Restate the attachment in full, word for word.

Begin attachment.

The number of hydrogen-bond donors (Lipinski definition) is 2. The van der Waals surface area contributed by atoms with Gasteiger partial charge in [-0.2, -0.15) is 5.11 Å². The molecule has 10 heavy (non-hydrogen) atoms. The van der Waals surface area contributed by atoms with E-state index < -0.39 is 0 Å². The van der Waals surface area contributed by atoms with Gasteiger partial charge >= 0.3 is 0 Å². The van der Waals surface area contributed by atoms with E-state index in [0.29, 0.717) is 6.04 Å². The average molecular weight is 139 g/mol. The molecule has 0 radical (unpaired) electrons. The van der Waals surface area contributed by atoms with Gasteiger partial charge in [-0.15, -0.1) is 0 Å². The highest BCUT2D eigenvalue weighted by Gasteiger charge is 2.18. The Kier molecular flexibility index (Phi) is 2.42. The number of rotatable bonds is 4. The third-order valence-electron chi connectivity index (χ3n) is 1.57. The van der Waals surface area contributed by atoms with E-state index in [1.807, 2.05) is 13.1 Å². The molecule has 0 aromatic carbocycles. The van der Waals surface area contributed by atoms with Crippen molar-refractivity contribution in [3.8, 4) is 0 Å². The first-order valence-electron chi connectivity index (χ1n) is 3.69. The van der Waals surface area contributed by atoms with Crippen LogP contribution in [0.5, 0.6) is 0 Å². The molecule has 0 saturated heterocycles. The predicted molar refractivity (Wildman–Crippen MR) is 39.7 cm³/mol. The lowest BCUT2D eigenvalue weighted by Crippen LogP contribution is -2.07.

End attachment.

The number of hydrogen-bond donors (Lipinski definition) is 2. The van der Waals surface area contributed by atoms with Gasteiger partial charge in [-0.2, -0.15) is 5.11 Å². The molecule has 10 heavy (non-hydrogen) atoms. The van der Waals surface area contributed by atoms with E-state index < -0.39 is 0 Å². The van der Waals surface area contributed by atoms with Gasteiger partial charge >= 0.3 is 0 Å². The van der Waals surface area contributed by atoms with E-state index in [0.29, 0.717) is 6.04 Å². The average molecular weight is 139 g/mol. The molecule has 0 radical (unpaired) electrons. The van der Waals surface area contributed by atoms with Gasteiger partial charge in [-0.15, -0.1) is 0 Å². The highest BCUT2D eigenvalue weighted by Gasteiger charge is 2.18. The Kier molecular flexibility index (Phi) is 2.42. The number of rotatable bonds is 4. The third-order valence-electron chi connectivity index (χ3n) is 1.57. The van der Waals surface area contributed by atoms with E-state index in [1.807, 2.05) is 13.1 Å². The molecule has 0 aromatic carbocycles. The van der Waals surface area contributed by atoms with Crippen molar-refractivity contribution in [3.8, 4) is 0 Å². The first-order valence-electron chi connectivity index (χ1n) is 3.69. The van der Waals surface area contributed by atoms with Crippen LogP contribution in [0.5, 0.6) is 0 Å². The molecule has 0 saturated heterocycles. The predicted molar refractivity (Wildman–Crippen MR) is 39.7 cm³/mol. The lowest BCUT2D eigenvalue weighted by Crippen LogP contribution is -2.07.